SS Katherine Johnson spacecraft is on its way to the International Space Station

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The Northrop Grumman Antares rocket, with Cygnus resupply spacecraft aboard, launches from Pad-0A, Saturday, Feb. 20, 2021, at NASA’s Wallops Flight Facility in Virginia. Northrop Grumman’s 15th contracted cargo resupply mission for NASA to the International Space Station will deliver about 8,000 pounds of science and research, crew supplies, and vehicle hardware to the orbital laboratory and its crew.
The Northrop Grumman Antares rocket, with Cygnus resupply spacecraft aboard, launches from Pad-0A, Saturday, Feb. 20, 2021, at NASA’s Wallops Flight Facility in Virginia. Northrop Grumman’s 15th contracted cargo resupply mission for NASA to the International Space Station will deliver about 8,000 pounds of science and research, crew supplies, and vehicle hardware to the orbital laboratory and its crew. NASA’s Wallops Flight Facility/Patrick Black

Yesterday a Northrop Grumman Cygnus cargo spacecraft was launched on a mission to resupply the International Space Station (ISS). The craft, named the SS Katherine Johnson in honor of the groundbreaking NASA mathematician for Black History Month, is now on its way to the station carrying 8,000 pounds of supplies and scientific equipment.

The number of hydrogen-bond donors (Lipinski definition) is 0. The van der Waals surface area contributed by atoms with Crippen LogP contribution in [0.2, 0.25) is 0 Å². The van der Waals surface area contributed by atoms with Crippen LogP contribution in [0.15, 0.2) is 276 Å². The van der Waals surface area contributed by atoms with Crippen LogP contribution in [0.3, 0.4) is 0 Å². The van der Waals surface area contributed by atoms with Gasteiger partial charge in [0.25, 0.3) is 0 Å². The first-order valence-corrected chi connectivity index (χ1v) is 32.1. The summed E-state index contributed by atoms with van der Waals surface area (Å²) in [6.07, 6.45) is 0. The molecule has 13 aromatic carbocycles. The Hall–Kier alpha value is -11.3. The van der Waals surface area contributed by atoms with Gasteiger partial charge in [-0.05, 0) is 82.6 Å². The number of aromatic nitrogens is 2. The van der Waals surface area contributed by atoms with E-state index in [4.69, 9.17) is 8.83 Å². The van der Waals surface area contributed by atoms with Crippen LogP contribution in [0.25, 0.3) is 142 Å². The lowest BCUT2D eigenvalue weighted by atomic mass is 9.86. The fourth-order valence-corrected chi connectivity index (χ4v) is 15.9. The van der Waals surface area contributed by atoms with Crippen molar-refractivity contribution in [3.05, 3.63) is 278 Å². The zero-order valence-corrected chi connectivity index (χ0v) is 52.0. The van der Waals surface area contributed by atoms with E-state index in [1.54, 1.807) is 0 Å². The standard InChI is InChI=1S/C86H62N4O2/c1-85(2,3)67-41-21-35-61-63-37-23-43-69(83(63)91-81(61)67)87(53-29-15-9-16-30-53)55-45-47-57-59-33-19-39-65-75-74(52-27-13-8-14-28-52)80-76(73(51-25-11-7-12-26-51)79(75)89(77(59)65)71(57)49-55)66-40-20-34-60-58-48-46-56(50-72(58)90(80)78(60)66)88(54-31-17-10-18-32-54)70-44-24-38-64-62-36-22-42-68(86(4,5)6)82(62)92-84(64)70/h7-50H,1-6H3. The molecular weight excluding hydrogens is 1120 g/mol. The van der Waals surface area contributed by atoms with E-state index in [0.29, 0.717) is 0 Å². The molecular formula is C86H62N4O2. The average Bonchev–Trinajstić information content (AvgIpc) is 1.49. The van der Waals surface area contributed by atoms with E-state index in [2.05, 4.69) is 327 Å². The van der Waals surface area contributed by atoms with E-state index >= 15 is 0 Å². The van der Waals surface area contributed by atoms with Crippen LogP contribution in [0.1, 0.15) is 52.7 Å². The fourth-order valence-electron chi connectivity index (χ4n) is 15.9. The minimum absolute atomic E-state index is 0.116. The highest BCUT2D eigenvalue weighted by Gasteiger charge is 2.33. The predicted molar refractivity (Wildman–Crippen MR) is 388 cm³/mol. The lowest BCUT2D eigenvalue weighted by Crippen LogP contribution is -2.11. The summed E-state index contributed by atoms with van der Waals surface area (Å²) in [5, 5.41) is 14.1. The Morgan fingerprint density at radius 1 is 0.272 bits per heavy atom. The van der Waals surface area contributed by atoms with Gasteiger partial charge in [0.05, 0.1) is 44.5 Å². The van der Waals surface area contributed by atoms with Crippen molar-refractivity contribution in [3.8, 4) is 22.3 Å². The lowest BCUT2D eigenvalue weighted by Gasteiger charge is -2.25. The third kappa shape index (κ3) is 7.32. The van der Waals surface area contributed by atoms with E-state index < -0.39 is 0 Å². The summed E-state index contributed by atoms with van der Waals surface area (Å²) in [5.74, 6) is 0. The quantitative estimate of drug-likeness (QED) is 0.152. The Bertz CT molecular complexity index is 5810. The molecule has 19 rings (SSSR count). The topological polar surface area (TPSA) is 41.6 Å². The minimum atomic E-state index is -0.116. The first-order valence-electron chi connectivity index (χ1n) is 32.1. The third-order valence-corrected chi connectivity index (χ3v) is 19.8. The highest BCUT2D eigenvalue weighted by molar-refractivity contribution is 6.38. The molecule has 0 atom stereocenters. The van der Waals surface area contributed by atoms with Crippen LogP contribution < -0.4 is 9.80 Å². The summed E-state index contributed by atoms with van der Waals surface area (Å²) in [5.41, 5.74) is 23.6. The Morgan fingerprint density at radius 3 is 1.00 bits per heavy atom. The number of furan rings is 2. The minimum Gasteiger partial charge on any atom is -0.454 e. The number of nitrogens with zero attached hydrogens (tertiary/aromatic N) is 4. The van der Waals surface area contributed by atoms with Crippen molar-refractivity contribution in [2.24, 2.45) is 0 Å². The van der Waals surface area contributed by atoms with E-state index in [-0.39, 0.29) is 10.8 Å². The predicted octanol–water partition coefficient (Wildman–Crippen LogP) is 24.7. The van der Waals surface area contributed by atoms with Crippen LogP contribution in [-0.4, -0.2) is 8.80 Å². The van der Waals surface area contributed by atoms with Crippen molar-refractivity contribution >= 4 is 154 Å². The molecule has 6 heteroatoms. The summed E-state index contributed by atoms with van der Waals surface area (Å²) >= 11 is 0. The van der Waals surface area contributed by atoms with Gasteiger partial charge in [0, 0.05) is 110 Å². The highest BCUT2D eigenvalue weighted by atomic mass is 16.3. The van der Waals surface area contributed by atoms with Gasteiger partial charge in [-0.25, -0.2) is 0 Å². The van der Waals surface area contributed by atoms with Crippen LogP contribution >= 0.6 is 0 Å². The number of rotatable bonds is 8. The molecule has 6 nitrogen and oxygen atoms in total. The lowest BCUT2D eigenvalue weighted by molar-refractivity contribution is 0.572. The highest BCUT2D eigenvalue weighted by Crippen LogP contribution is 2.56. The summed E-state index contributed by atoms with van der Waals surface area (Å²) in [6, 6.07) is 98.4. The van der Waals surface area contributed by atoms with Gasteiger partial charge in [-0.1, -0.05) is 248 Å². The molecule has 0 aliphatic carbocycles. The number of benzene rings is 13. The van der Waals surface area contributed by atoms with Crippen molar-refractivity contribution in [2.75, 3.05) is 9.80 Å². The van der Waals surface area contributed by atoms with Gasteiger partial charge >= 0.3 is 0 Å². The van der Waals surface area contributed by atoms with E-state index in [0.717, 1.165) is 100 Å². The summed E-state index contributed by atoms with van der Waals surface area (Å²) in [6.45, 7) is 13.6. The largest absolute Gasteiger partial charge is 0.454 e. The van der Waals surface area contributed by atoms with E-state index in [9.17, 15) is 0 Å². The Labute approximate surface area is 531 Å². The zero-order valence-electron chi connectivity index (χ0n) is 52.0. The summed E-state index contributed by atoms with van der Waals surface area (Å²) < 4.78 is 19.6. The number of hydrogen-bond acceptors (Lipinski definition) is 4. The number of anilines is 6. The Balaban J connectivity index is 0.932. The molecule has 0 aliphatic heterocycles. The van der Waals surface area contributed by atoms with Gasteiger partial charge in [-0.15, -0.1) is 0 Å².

The launch went ahead at 12:36 p.m. ET on Saturday, February 20 from NASA’s Wallops Flight Facility in Virginia. Around three hours after liftoff, the craft deployed its solar arrays which will collect power from the sun to power its journey to the space station. This journey will take until early Monday morning, when a member of the ISS crew — JAXA’s Soichi Noguchi — will capture the craft and install it onto the station’s Unity module.

This is the 15th resupply mission by Northrop Grumman, and it carries a number of scientific experiments as well as supplies for the crew.

The company names its Cygnus spacecraft after pivotal figures in human spaceflight, and it chose to honor the contributions of Katherine Johnson with this launch. Her work as a “computer,” performing complex calculations by hand, was pivotal in the success of the early Apollo missions. She worked at NASA for over 30 years, and she passed away last year at the age of 101.

Johnson’s continuing influence was acknowledged by NASA flight director Adi Boulos. “I am humbled to be the International Space Station Flight Director for the Northrup Grumman CRS-15 mission,” Boulos said in a statement. “This spacecraft has the honor of being named the S.S. Katherine Johnson. As a Black woman, Katherine Johnson shattered race and gender barriers to live out her dreams and become a pivotal part of this country’s young space program. Fifty-nine years ago today, astronaut John Glenn became the first American to orbit Earth after personally asking for Katherine Johnson to verify his Mercury missions’ orbital trajectory calculations. Katherine Johnson was an asset to our space program, and I am honored to work for a mission that expands her legacy even further.”

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